How to pitch your business plan to potential investors

It's pointless having a great plan if you can't deliver it. We apply the final touch

If you have a great business idea and the figures work on paper you’re half way there. However, you’ll never realise that potential of a great business plan unless it’s presented in the correct way.

Before presenting your business plan double check to make sure that the document looks professional. No typing, grammar or spelling mistakes. Use graphs and charts where appropriate and titles and subtitles to divide different subject matters. While the aim is to make it look good, you should avoid expensive documentation, as this might suggest unnecessary waste and extravagance.

The length of a business plan depends on individual circumstances. It should be long enough to cover the subject adequately and short enough to maintain interest. Unless your business requires several-million pounds of investment and is highly complex, the business plan should be no longer than 15 pages.

Pitching the plan

Practice your presentation. If you are using a business angel network, which match young businesses with private investors, there should be plenty of advice on offer. Remember that business angel networks see many companies a year and they will know exactly what a business angel is looking for.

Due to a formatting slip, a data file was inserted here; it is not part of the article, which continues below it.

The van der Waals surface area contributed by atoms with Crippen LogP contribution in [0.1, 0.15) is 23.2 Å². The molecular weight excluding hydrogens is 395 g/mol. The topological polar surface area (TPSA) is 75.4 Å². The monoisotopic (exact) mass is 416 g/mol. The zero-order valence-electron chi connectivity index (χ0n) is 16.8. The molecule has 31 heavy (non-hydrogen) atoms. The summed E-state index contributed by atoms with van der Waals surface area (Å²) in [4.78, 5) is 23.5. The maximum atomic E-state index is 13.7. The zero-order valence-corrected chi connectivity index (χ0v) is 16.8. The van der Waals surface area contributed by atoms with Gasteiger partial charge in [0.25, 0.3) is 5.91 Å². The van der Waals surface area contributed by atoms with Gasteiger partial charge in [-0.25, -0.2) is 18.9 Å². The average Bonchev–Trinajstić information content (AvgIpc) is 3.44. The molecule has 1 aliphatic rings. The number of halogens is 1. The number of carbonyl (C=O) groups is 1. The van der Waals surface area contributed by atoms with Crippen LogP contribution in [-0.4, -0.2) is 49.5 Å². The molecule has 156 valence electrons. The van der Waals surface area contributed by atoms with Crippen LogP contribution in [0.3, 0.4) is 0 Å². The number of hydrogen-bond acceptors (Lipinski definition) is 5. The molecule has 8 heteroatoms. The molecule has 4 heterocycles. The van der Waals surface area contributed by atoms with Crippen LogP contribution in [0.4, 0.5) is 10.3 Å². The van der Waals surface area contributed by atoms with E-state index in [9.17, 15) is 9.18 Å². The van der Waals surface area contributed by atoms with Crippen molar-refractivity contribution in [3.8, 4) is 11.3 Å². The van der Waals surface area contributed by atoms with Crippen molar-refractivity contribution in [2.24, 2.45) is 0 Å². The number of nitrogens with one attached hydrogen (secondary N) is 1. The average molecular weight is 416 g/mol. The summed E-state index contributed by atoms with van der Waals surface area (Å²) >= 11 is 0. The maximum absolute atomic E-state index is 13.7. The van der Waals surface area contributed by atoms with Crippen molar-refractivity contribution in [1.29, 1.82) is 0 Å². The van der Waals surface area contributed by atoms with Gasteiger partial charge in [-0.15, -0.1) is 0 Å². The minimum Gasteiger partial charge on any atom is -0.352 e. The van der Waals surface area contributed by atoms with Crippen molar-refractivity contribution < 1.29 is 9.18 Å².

There are local agencies, such as Business Links, which can provide advice on how to structure and present your plan. Try to run through the plan with any business contacts that you have. Perhaps they can see something that you won’t. Asking friends and family to help can also be useful.

When the business plan has been prepared and it has received input from a financial advisor, the next step is to put it in front of investors. At this point, it is worth considering only sending a copy of the executive summary. This has the advantage of saving costs and increasing the chances of receiving attention.

Response times to the business plan will vary but can take as little as a week. If the answer is no, you should find out the reasons why and then consider incorporating those ideas into a revised business plan, changing/strengthening the management team or carrying out further market research before approaching other potential investors.

And remember, the business plan is a living document. Don’t think of it as a fixed route and be prepared to adapt it to suit your audience. Even if you are in an established business, you must be prepared to adapt the plan as your market or customer base changes or if disaster strikes

Avoid overly expensive documentation, as this might suggest unnecessary waste and extravagance.

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